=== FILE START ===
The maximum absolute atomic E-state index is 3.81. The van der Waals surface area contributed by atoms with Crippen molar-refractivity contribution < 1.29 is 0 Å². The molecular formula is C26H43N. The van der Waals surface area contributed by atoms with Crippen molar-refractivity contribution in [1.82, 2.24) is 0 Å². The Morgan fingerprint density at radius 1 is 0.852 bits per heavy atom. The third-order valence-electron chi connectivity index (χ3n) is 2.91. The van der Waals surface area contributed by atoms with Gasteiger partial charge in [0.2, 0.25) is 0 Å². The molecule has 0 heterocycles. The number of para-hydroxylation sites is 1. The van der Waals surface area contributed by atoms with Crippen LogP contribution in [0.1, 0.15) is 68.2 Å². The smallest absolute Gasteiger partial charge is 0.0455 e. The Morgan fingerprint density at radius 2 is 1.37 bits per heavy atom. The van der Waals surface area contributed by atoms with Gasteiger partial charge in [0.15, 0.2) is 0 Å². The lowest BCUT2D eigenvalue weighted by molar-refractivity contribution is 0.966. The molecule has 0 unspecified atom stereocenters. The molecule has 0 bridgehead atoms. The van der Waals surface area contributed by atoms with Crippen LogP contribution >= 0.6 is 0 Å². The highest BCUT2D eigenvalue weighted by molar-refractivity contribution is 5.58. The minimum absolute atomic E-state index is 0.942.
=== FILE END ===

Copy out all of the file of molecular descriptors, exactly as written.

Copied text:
The maximum absolute atomic E-state index is 3.81. The van der Waals surface area contributed by atoms with Crippen molar-refractivity contribution < 1.29 is 0 Å². The molecular formula is C26H43N. The van der Waals surface area contributed by atoms with Crippen molar-refractivity contribution in [1.82, 2.24) is 0 Å². The Morgan fingerprint density at radius 1 is 0.852 bits per heavy atom. The third-order valence-electron chi connectivity index (χ3n) is 2.91. The van der Waals surface area contributed by atoms with Gasteiger partial charge in [0.2, 0.25) is 0 Å². The molecule has 0 heterocycles. The number of para-hydroxylation sites is 1. The van der Waals surface area contributed by atoms with Crippen LogP contribution in [0.1, 0.15) is 68.2 Å². The smallest absolute Gasteiger partial charge is 0.0455 e. The Morgan fingerprint density at radius 2 is 1.37 bits per heavy atom. The van der Waals surface area contributed by atoms with Gasteiger partial charge in [0.15, 0.2) is 0 Å². The lowest BCUT2D eigenvalue weighted by molar-refractivity contribution is 0.966. The molecule has 0 unspecified atom stereocenters. The molecule has 0 bridgehead atoms. The van der Waals surface area contributed by atoms with Crippen LogP contribution >= 0.6 is 0 Å². The highest BCUT2D eigenvalue weighted by molar-refractivity contribution is 5.58. The minimum absolute atomic E-state index is 0.942.